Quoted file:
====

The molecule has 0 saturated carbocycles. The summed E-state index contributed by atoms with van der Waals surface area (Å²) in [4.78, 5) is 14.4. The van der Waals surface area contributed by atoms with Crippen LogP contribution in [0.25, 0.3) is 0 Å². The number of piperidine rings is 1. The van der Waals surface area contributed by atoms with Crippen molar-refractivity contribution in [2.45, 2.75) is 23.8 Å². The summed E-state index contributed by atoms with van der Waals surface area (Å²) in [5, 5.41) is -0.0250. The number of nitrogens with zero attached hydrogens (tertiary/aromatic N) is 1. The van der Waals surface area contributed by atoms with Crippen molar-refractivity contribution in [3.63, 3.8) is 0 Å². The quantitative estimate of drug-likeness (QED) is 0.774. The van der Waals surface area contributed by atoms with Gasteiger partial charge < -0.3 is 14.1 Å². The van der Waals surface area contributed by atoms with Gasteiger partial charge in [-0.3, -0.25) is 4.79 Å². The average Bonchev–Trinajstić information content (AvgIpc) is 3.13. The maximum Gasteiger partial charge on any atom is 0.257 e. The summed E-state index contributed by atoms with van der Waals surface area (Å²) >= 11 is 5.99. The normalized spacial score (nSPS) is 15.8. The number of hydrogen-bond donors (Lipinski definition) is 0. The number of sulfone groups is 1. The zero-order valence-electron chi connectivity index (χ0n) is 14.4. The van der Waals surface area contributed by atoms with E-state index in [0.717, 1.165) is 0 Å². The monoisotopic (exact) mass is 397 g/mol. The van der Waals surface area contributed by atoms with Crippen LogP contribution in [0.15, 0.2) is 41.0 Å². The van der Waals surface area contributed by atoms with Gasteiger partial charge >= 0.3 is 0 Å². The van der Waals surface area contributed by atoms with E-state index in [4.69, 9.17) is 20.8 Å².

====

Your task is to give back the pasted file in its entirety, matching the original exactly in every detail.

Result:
The molecule has 0 saturated carbocycles. The summed E-state index contributed by atoms with van der Waals surface area (Å²) in [4.78, 5) is 14.4. The van der Waals surface area contributed by atoms with Crippen LogP contribution in [0.25, 0.3) is 0 Å². The number of piperidine rings is 1. The van der Waals surface area contributed by atoms with Crippen molar-refractivity contribution in [2.45, 2.75) is 23.8 Å². The summed E-state index contributed by atoms with van der Waals surface area (Å²) in [5, 5.41) is -0.0250. The number of nitrogens with zero attached hydrogens (tertiary/aromatic N) is 1. The van der Waals surface area contributed by atoms with Crippen molar-refractivity contribution in [3.63, 3.8) is 0 Å². The quantitative estimate of drug-likeness (QED) is 0.774. The van der Waals surface area contributed by atoms with Gasteiger partial charge < -0.3 is 14.1 Å². The van der Waals surface area contributed by atoms with Gasteiger partial charge in [-0.3, -0.25) is 4.79 Å². The average Bonchev–Trinajstić information content (AvgIpc) is 3.13. The maximum Gasteiger partial charge on any atom is 0.257 e. The summed E-state index contributed by atoms with van der Waals surface area (Å²) >= 11 is 5.99. The normalized spacial score (nSPS) is 15.8. The number of hydrogen-bond donors (Lipinski definition) is 0. The number of sulfone groups is 1. The zero-order valence-electron chi connectivity index (χ0n) is 14.4. The van der Waals surface area contributed by atoms with E-state index in [0.717, 1.165) is 0 Å². The monoisotopic (exact) mass is 397 g/mol. The van der Waals surface area contributed by atoms with Crippen LogP contribution in [0.15, 0.2) is 41.0 Å². The van der Waals surface area contributed by atoms with Gasteiger partial charge >= 0.3 is 0 Å². The van der Waals surface area contributed by atoms with E-state index in [4.69, 9.17) is 20.8 Å².